With the old ports torn out it was now time to prepare the installation.
A template was made out of plexiglass so it could be used on either side and I could view details under the template.
Well the Tartan 37 has to be one of the worse case boats to install the New Found Metal Ports in a simple way. Here's a couple of the problems I found and how I worked through them.
Note: Normal designed installation into a cabin trunk 1" thick would only require you to drill a 5/8" hole 1/2" deep to securely insert these hubs.
OK, now I have over thought this project seemingly way to much (for 3 years). But wait, I have held back on the starboard port by the hanging locker and the port in the head because I know there will be more modifications to consider with these in those confined areas.
All teak spacers are varnished with 5 coats of Interlux Schooner and taken to Nicknack.
All port holes were enlarged for the new ports. I found the fastest way to cut or grind out the hole was a 1/2" sanding drum on a Dremmel tool. I also tried various raspers on a drill which didn't work as well for general removal but worked well in certain areas. Remember, we're only removing about 1/4" of material around 2 sides of the hole plus the drain area.
A port and spacer were picked for each hole to make sure they fit, including the outside frame aligned in its holes. After a few adjustments with the dremmel tool and a sanding drum, the frame and inside teak which was in less than perfect condition was coated with epoxy to help solidify and water proof things. The spacers actually extend about an inch over the teak ply.
Now, it's time to install a port and see what I'm really in for. Make sure you have some good clamps. I tried and like the wide jaw plastic grip clamps and had an ample supply of plastic spring clamps in various sizes. First, the galley port because it seems like it will be the easiest. I decided to go with the butyl rope recommended by NFM and I think it was a good decision. It can be messy if you let it get out of control, but that's your fault. First, I applied a strip of rope around the inside of the port. With the Butyl roping you can control the "bead size" by stretching the roping as you push it into place. It was in the 70s in April in Cleveland while I did this, maybe warmer under the boat cover and I found the Butyl too soft so I kept it chilled in the icebox.
The first inside bead I made big enough to make sure there would be a good seal between the port and the teak spacer. Then I added a second bead stretched a little smaller so the spacer would fit over. I then took the grip clamps and squeezed the port and the spacer together slowly. I used an ample supply of spring clamps to hold this all together as I moved the grip clamps around squeezing the port and spacer. I have dozens of the spring clamps in various sizes as they find many uses with boat projects.
Once all this was together I filled in the spacer to port gap with more roping as necessary to the lip plus a little more to seal between the spacer and the interior wall.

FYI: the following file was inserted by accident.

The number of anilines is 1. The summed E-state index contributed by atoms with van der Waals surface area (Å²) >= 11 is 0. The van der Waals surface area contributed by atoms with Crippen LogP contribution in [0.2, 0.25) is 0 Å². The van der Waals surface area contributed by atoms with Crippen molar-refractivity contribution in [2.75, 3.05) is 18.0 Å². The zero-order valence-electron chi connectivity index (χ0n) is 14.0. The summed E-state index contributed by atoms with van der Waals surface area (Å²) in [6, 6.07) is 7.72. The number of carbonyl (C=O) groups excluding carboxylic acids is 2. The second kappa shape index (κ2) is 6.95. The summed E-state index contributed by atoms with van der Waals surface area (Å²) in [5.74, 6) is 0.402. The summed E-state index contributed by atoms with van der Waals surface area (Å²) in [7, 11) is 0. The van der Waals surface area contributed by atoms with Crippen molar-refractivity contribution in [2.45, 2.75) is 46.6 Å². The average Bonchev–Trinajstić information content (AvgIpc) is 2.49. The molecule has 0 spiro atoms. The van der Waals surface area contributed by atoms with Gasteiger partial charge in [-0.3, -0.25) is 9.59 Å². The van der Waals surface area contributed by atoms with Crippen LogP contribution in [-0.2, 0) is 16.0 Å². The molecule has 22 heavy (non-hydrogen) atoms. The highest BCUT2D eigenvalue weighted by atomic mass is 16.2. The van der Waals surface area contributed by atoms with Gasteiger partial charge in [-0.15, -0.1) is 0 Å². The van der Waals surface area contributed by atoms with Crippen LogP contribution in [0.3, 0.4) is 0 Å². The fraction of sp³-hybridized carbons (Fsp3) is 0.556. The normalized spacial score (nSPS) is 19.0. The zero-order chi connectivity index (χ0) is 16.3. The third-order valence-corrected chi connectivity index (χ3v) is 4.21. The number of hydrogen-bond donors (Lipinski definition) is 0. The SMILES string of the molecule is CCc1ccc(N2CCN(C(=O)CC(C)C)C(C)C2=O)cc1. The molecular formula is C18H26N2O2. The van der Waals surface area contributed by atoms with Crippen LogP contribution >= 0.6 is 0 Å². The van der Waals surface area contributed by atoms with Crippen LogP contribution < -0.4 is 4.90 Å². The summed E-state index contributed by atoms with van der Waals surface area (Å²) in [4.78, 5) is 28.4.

I then removed all the clamps and placed this in the hole, BUT, before applying too much pressure I tested the outside frame to make sure it fit and aligned with the holes. THIS WAS VERY IMPORTANT!
I then removed the outside frame and used 2 grip clamps to hold the port in place. At this time I added another strip of Butyl roping (more if necessary) from the outide to any gaps and to make sure there would be an overlap to make the seal.
With all this in clamped in place I applied a bead of 3M 4200 to the frame rim and then removed the clamps, placed the frame in place and held everything together again with the clamps.
Next from the inside I started inserting bolts trying to get a bite on the frame hubs. Not long enough? A little more pressure on the clamps. Remember those longer bolts? Get the first bolt started and then try an opposite side. Carefully, screw them in until they bottom out and then try some adjacent holes with the shorter bolts. Work your way around the frame pulling things together like you would hub nuts on a wheel. Remove the longer bolts and insert the shorter bolts. Not too tight for now.
Check the outside frame for any gapping. The caulking bead should fill the frame gap on the outside and the Butyl should slightly ooze out between the port flange and the outside frame. Re-adjust the inside bolts as necessary but not too tight. You maybe compressing a lot of Butyl roping depending on all the spaces. Tighten the bolts the next day.
The first port didn't go quite this easy but by the third port this system was going quite smoothly.
Installling ports in the head and over the hanging locker required other considerations. The teak spacer frame had to be cut to fit in the narrower space of the cabin trunk in the head. The hanging locker trim had to be modified to allow for the locking arm to turn and to make room for the port to open. I also notched out a corner of the spacer to allow proper vertical spacing of the port.